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John Edward Mercer

John Edward Mercer (1857–1922), fifth Anglican bishop of Tasmania, was born at Bradford, Yorkshire, the son of an Anglican minister. He excelled academically and sportingly at Rossall School and Lincoln College, Oxford. Graduating in 1879, he was ordained an Anglican priest the following year. During curacies in Durham and Manchester, followed by rectorships of the Manchester parishes of poverty-stricken Angel Meadow (1883–89) and industrial Gorton (1889–97), he emphasised social reform. Married to another child of the parsonage, Josephine Archdall, Mercer fought poverty, drunkenness and prostitution with open-air services, youth clubs, temperance associations and other amenities. He became an influential member of the Christian Social Union of the Anglican Church.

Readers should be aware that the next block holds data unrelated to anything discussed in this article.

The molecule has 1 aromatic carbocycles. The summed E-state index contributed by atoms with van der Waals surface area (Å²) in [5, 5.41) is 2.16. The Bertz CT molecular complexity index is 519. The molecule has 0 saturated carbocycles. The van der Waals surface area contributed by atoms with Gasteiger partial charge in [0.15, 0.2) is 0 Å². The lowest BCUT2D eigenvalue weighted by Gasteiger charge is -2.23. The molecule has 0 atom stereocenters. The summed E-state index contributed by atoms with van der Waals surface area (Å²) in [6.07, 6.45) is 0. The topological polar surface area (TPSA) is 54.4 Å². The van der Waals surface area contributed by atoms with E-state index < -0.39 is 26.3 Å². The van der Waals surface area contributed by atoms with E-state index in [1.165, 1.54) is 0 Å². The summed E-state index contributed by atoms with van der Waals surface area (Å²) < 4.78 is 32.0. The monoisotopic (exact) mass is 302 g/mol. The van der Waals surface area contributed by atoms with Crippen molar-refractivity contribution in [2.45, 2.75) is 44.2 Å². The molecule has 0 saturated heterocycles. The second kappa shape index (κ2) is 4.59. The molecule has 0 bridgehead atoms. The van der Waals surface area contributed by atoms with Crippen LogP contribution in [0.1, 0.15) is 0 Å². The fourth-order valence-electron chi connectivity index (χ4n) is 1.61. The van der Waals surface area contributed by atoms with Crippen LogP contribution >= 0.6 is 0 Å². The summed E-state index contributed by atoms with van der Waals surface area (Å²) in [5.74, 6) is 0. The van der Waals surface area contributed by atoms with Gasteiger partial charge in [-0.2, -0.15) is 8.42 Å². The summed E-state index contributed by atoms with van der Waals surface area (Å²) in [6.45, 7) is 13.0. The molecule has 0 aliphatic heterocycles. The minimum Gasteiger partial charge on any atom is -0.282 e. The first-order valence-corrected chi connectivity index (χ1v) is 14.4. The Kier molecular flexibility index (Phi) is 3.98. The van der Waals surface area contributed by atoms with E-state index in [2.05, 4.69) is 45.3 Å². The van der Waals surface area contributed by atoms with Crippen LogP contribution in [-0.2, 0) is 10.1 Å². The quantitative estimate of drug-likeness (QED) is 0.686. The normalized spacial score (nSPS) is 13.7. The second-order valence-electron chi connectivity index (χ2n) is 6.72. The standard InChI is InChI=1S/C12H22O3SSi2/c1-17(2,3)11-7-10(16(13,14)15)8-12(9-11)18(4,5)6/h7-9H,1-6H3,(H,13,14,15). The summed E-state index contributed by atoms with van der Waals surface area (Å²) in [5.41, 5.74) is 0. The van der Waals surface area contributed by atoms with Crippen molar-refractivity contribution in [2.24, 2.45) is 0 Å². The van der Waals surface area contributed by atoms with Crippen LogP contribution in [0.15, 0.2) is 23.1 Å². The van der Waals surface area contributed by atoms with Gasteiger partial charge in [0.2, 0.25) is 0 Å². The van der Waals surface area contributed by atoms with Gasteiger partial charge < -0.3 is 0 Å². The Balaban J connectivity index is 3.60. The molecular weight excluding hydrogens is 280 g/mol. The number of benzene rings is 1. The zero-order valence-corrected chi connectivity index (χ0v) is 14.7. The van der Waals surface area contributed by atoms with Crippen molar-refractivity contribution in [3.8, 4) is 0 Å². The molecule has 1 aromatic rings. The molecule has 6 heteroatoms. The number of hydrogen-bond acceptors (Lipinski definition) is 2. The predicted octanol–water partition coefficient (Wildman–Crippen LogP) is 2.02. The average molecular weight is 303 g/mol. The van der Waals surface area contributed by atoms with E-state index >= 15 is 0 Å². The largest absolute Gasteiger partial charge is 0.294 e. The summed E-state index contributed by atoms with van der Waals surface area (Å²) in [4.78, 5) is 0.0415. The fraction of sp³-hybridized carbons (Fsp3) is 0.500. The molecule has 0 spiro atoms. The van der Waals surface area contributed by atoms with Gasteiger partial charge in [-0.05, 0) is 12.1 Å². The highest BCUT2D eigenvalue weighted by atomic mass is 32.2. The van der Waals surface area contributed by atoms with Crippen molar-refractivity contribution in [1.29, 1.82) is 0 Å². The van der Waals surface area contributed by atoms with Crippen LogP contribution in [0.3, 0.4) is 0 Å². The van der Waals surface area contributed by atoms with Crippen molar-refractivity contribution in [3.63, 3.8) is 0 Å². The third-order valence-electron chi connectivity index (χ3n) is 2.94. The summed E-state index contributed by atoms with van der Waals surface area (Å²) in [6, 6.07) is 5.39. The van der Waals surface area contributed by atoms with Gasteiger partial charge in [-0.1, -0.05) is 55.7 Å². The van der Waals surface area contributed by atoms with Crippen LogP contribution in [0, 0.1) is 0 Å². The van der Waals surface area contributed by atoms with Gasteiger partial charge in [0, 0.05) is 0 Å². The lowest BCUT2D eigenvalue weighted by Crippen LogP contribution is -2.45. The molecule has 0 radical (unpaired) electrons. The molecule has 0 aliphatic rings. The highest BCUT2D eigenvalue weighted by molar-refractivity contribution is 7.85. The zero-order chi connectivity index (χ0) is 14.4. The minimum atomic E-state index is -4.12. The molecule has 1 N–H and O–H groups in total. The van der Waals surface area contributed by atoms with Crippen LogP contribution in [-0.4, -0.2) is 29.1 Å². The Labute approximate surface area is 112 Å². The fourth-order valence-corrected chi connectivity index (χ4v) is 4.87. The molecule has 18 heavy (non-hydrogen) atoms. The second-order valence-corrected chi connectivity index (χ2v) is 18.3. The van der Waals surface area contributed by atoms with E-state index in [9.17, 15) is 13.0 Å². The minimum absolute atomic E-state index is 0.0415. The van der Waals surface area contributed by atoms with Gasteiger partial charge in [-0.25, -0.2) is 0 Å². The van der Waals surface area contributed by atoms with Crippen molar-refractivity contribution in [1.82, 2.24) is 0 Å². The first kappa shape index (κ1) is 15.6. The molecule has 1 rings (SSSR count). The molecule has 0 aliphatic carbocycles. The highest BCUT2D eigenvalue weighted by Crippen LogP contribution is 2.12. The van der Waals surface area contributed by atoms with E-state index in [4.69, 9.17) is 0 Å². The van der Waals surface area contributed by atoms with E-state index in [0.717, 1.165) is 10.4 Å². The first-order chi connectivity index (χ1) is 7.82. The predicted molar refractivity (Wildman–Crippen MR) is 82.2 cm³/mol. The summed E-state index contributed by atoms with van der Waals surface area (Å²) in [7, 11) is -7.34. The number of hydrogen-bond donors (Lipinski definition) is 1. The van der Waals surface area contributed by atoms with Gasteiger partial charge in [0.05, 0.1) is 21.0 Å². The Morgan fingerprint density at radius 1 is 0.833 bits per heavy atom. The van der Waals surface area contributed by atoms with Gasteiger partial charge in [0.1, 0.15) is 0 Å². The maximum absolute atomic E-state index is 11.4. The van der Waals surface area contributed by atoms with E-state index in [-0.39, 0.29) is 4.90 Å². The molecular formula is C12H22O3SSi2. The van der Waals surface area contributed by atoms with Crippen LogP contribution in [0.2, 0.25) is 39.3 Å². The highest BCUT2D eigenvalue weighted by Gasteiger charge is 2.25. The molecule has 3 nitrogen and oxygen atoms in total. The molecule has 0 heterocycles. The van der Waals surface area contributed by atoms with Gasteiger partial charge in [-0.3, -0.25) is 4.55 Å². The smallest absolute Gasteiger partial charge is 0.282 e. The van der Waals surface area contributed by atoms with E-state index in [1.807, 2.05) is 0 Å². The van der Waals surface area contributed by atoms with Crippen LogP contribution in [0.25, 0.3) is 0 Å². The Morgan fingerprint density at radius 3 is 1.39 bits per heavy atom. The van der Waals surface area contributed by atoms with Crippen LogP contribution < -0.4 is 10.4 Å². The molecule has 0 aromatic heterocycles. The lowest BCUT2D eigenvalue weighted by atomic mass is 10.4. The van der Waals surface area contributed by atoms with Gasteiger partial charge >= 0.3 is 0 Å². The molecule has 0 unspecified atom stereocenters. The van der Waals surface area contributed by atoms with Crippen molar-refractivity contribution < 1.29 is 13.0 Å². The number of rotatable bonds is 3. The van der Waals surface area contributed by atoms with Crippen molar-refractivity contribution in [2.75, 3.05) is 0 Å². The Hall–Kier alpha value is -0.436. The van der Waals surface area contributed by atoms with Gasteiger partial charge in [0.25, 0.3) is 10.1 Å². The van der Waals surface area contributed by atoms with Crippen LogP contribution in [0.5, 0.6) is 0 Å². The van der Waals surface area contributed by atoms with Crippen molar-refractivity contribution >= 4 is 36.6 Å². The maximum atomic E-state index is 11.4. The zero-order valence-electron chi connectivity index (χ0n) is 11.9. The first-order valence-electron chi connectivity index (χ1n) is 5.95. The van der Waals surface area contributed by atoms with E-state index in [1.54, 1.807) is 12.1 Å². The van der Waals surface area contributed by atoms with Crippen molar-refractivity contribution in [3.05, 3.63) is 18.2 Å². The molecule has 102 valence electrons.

Mercer came to Tasmania as Anglican bishop in 1902. Dubbed 'the Socialist Bishop' and bitterly attacked by conservatives, he encouraged the infant Labor Party and trade unions by eloquent speeches. He provided missions for remote Bass Strait islands and mining camps. His opposition to the 'sweating' of Hobart seamstresses helped to obtain state wages boards in 1910. Mercer was also a good administrator, working for new churches and schools. He published regularly in Tasmania. Befitting a keen bushwalker, one of Mercer's many books was entitled Nature mysticism. Mercer retired to England from Tasmania in 1914. Now a widower, he remarried and continued his religious and social work as assistant bishop of Chester and Archdeacon of Macclesfield.

Further reading: ADB 10; R Davis, Bishop John Edward Mercer, Hobart, 1982; and 'Bishop Mercer in England and Tasmania', THRAPP 30/2, 1983.

Richard Davis